Q: You will admit, nevertheless, that for you those days in February 2013 were not precisely tranquil: who knows what conflicting sentiments you might have gone through ...
Archbishop Gänswein:: Undoubtedly. They were very difficult days for me, but the distress began in reality many months before, the moment the Pope told me what he wished to do. Of course, I had to remain silent, as you can well imagine; that requited a great effort. That famous February 11 and then, the 28th, I was pierced by sentiments of gratitude, but also of sadness, and by something comparable to a sort of mourning. However, the Holy Father had made his decision, a decision of conscience, coram Deo, and therefore to be respected and followed.
Q: In your opinion, why did Joseph Ratzinger choose you as Secretary?
Archbishop Gänswein: What a question! He was 75 years old and was convinced that John Paul II would accept his resignation. I was already working at the Congregation for the Doctrine of the Faith and his Secretary at the time had just received a new post in the Congregation for Consecrated Life. The Cardinal was in need of someone who would function as his secretary and he chose me. He never explained to me why he chose me, and I never asked him. I was surprised, of course, but he took this decision and I accepted.
Q: I believe that the surprise to see that your Cardinal was becoming Pope was enormous ...
Archbishop Gänswein: Yes, naturally. I would never have imagined it, and I believe the Cardinal did even less so. He was elected. He wanted to retire, but the future was altogether different! He accepted the election of Pope because he saw God’s will in it. And I became Secretary of a Pope. Those days were also like a tsunami for me, as you can imagine.
Q: With the advent of the new Pope did you ever think that you would probably leave the post of Prefect of the Papal Household, and that your life would then be somewhat more “tranquil”?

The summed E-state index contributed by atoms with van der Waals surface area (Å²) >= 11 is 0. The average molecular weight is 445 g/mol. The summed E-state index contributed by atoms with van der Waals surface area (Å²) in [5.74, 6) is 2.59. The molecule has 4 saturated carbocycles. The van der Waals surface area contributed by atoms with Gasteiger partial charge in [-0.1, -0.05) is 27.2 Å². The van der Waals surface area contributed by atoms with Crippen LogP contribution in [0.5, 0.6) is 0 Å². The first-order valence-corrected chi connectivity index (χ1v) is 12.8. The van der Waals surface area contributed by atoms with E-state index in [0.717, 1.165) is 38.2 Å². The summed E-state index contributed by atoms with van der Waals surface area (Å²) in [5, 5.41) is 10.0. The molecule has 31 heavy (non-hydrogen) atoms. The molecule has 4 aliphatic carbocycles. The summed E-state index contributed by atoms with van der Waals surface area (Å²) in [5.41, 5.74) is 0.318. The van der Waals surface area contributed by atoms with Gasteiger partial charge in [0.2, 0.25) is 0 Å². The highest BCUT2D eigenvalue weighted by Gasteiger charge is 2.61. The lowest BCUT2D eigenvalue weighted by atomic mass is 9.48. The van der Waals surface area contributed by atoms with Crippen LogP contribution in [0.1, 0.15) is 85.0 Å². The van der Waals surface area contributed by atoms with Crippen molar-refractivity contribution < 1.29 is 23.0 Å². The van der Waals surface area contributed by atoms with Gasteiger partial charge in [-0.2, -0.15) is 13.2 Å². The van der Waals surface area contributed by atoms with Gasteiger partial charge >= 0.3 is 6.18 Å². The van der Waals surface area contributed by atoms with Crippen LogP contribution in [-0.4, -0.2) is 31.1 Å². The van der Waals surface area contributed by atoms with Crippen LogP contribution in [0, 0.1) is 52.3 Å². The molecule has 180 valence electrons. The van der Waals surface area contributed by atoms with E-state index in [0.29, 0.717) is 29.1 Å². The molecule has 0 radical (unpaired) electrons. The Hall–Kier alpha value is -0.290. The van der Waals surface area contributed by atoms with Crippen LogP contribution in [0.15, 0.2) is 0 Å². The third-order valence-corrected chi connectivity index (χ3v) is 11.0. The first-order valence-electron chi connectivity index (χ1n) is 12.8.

Archbishop Gänswein: No. Not because I was sure that I would be confirmed, but because all that didn’t worry me. Therefore, I didn’t think about it much and I was not afraid at the moment of the change. It’s normal that, when the Pope wishes, when he believes it’s opportune, he changes the team. In 2013 he decided to have me stay on in the post and I’m here. Now I think only of serving in the best way possible.
Q: In your opinion, and recalling that for Pope Benedict the fight against relativism was very important, what do you think is the dearest subject for the present Pope?
Archbishop Gänswein: The question of truth always remains important and I believe that Francis thinks about it the same way. It’s not that he’s not interested in the fight against relativism, but he sees clearly that, in his Pontificate, God is asking him to concentrate on other points, on other challenges. He has very much at heart to speak of a “poor, missionary Church.” He likes the concept of the Church as “field hospital” or “outgoing Church.” It is in these areas that Pope Francis is fighting at present.
Q: The family is one of the challenges. Why do you think so much confused news has been circulating on the last Synod and on the one that will be held in the next month of October?
Archbishop Gänswein: There are persons who have written or write without being well informed or well prepared and, in addition, there are “currents.” Therefore, it’s very important that the Pastors of the Church and also the faithful have the ideas and content clearly and express them frankly and sincerely. The October Synod must begin not from a particular problem, but from the main topic and that is, from “the evangelization of the family.” Clearly the Church doesn’t close her eyes in face of the difficulties of faithful living in difficult situations. However, the Church must give sincere answers that are oriented, not to the spirit of the times, but to the Gospel, to the Word of Jesus Christ and to the Catholic Tradition.